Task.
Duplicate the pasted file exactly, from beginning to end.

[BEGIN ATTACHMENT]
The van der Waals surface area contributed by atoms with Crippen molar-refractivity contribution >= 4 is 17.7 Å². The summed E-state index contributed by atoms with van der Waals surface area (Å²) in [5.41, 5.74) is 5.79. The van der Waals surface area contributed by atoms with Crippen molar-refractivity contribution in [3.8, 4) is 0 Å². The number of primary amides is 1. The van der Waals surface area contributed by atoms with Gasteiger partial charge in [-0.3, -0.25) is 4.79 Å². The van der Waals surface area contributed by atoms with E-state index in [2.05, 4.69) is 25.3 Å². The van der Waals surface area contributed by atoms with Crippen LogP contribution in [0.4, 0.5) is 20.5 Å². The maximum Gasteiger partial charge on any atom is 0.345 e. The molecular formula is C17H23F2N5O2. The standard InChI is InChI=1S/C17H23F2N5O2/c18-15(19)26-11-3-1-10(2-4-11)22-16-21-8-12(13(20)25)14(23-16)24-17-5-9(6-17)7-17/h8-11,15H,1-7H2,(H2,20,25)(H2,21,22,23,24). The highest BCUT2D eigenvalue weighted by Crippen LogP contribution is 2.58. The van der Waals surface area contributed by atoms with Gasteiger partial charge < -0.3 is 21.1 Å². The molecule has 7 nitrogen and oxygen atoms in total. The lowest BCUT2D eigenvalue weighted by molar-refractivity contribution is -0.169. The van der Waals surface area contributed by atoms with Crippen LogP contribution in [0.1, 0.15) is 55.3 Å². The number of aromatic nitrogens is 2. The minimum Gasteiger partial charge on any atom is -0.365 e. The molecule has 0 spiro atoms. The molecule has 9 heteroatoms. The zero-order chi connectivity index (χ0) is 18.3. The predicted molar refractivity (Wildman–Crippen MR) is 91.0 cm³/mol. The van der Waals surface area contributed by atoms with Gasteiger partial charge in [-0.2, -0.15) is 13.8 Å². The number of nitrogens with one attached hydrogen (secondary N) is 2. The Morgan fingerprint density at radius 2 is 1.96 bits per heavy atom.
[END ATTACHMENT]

The van der Waals surface area contributed by atoms with Crippen molar-refractivity contribution >= 4 is 17.7 Å². The summed E-state index contributed by atoms with van der Waals surface area (Å²) in [5.41, 5.74) is 5.79. The van der Waals surface area contributed by atoms with Crippen molar-refractivity contribution in [3.8, 4) is 0 Å². The number of primary amides is 1. The van der Waals surface area contributed by atoms with Gasteiger partial charge in [-0.3, -0.25) is 4.79 Å². The van der Waals surface area contributed by atoms with E-state index in [2.05, 4.69) is 25.3 Å². The van der Waals surface area contributed by atoms with Crippen LogP contribution in [0.4, 0.5) is 20.5 Å². The maximum Gasteiger partial charge on any atom is 0.345 e. The molecular formula is C17H23F2N5O2. The standard InChI is InChI=1S/C17H23F2N5O2/c18-15(19)26-11-3-1-10(2-4-11)22-16-21-8-12(13(20)25)14(23-16)24-17-5-9(6-17)7-17/h8-11,15H,1-7H2,(H2,20,25)(H2,21,22,23,24). The highest BCUT2D eigenvalue weighted by Crippen LogP contribution is 2.58. The van der Waals surface area contributed by atoms with Gasteiger partial charge < -0.3 is 21.1 Å². The molecule has 7 nitrogen and oxygen atoms in total. The lowest BCUT2D eigenvalue weighted by molar-refractivity contribution is -0.169. The van der Waals surface area contributed by atoms with Crippen LogP contribution in [0.1, 0.15) is 55.3 Å². The number of aromatic nitrogens is 2. The minimum Gasteiger partial charge on any atom is -0.365 e. The molecule has 0 spiro atoms. The molecule has 9 heteroatoms. The zero-order chi connectivity index (χ0) is 18.3. The predicted molar refractivity (Wildman–Crippen MR) is 91.0 cm³/mol. The van der Waals surface area contributed by atoms with Gasteiger partial charge in [-0.2, -0.15) is 13.8 Å². The number of nitrogens with one attached hydrogen (secondary N) is 2. The Morgan fingerprint density at radius 2 is 1.96 bits per heavy atom.